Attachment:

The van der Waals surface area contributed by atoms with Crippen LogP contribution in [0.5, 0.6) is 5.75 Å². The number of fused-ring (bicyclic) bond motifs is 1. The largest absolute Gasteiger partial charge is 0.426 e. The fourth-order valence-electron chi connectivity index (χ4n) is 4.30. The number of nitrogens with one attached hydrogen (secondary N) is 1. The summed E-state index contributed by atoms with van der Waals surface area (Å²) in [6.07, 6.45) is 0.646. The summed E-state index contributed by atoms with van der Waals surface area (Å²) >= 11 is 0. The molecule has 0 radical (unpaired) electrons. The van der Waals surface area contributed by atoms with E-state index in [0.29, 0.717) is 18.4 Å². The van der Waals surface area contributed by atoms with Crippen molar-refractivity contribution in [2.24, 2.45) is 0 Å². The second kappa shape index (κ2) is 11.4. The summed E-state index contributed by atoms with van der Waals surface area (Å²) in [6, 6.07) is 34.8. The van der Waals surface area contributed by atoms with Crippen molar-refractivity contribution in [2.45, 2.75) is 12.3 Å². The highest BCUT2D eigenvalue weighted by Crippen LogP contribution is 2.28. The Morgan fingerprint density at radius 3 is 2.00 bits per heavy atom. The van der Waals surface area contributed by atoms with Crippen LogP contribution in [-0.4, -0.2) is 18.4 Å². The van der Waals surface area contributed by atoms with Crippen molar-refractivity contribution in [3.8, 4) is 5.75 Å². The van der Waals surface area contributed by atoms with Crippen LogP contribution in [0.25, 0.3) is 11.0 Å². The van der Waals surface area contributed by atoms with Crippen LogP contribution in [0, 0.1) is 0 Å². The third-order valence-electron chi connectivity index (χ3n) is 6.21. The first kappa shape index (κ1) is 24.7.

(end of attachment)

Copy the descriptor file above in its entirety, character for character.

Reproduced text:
The van der Waals surface area contributed by atoms with Crippen LogP contribution in [0.5, 0.6) is 5.75 Å². The number of fused-ring (bicyclic) bond motifs is 1. The largest absolute Gasteiger partial charge is 0.426 e. The fourth-order valence-electron chi connectivity index (χ4n) is 4.30. The number of nitrogens with one attached hydrogen (secondary N) is 1. The summed E-state index contributed by atoms with van der Waals surface area (Å²) in [6.07, 6.45) is 0.646. The summed E-state index contributed by atoms with van der Waals surface area (Å²) >= 11 is 0. The molecule has 0 radical (unpaired) electrons. The van der Waals surface area contributed by atoms with E-state index in [0.29, 0.717) is 18.4 Å². The van der Waals surface area contributed by atoms with Crippen molar-refractivity contribution in [2.24, 2.45) is 0 Å². The second kappa shape index (κ2) is 11.4. The summed E-state index contributed by atoms with van der Waals surface area (Å²) in [6, 6.07) is 34.8. The van der Waals surface area contributed by atoms with Crippen molar-refractivity contribution in [2.45, 2.75) is 12.3 Å². The highest BCUT2D eigenvalue weighted by Crippen LogP contribution is 2.28. The Morgan fingerprint density at radius 3 is 2.00 bits per heavy atom. The van der Waals surface area contributed by atoms with Crippen LogP contribution in [-0.4, -0.2) is 18.4 Å². The van der Waals surface area contributed by atoms with Crippen molar-refractivity contribution in [3.8, 4) is 5.75 Å². The van der Waals surface area contributed by atoms with Crippen LogP contribution in [0.25, 0.3) is 11.0 Å². The van der Waals surface area contributed by atoms with Crippen LogP contribution in [0, 0.1) is 0 Å². The third-order valence-electron chi connectivity index (χ3n) is 6.21. The first kappa shape index (κ1) is 24.7.